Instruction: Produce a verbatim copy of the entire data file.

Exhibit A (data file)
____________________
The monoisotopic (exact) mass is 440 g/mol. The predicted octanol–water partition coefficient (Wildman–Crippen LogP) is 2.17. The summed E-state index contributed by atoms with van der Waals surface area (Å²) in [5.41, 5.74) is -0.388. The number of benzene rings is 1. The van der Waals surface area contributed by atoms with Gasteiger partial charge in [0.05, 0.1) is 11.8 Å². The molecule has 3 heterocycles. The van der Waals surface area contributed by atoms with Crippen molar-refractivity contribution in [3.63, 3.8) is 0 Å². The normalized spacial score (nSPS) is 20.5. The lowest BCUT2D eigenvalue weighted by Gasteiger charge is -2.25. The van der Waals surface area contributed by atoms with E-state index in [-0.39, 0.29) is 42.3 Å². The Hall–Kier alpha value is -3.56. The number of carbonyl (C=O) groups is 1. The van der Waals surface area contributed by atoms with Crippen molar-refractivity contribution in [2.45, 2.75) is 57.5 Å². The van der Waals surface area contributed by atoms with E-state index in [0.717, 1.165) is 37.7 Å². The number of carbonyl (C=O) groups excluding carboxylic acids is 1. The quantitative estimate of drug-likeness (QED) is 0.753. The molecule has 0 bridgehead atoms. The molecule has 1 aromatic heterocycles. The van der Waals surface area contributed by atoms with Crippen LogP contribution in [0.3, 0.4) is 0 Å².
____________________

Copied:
The monoisotopic (exact) mass is 440 g/mol. The predicted octanol–water partition coefficient (Wildman–Crippen LogP) is 2.17. The summed E-state index contributed by atoms with van der Waals surface area (Å²) in [5.41, 5.74) is -0.388. The number of benzene rings is 1. The van der Waals surface area contributed by atoms with Gasteiger partial charge in [0.05, 0.1) is 11.8 Å². The molecule has 3 heterocycles. The van der Waals surface area contributed by atoms with Crippen molar-refractivity contribution in [3.63, 3.8) is 0 Å². The normalized spacial score (nSPS) is 20.5. The lowest BCUT2D eigenvalue weighted by Gasteiger charge is -2.25. The van der Waals surface area contributed by atoms with E-state index in [-0.39, 0.29) is 42.3 Å². The Hall–Kier alpha value is -3.56. The number of carbonyl (C=O) groups is 1. The van der Waals surface area contributed by atoms with Crippen molar-refractivity contribution in [2.45, 2.75) is 57.5 Å². The van der Waals surface area contributed by atoms with E-state index in [0.717, 1.165) is 37.7 Å². The number of carbonyl (C=O) groups excluding carboxylic acids is 1. The quantitative estimate of drug-likeness (QED) is 0.753. The molecule has 0 bridgehead atoms. The molecule has 1 aromatic heterocycles. The van der Waals surface area contributed by atoms with Crippen LogP contribution in [0.3, 0.4) is 0 Å².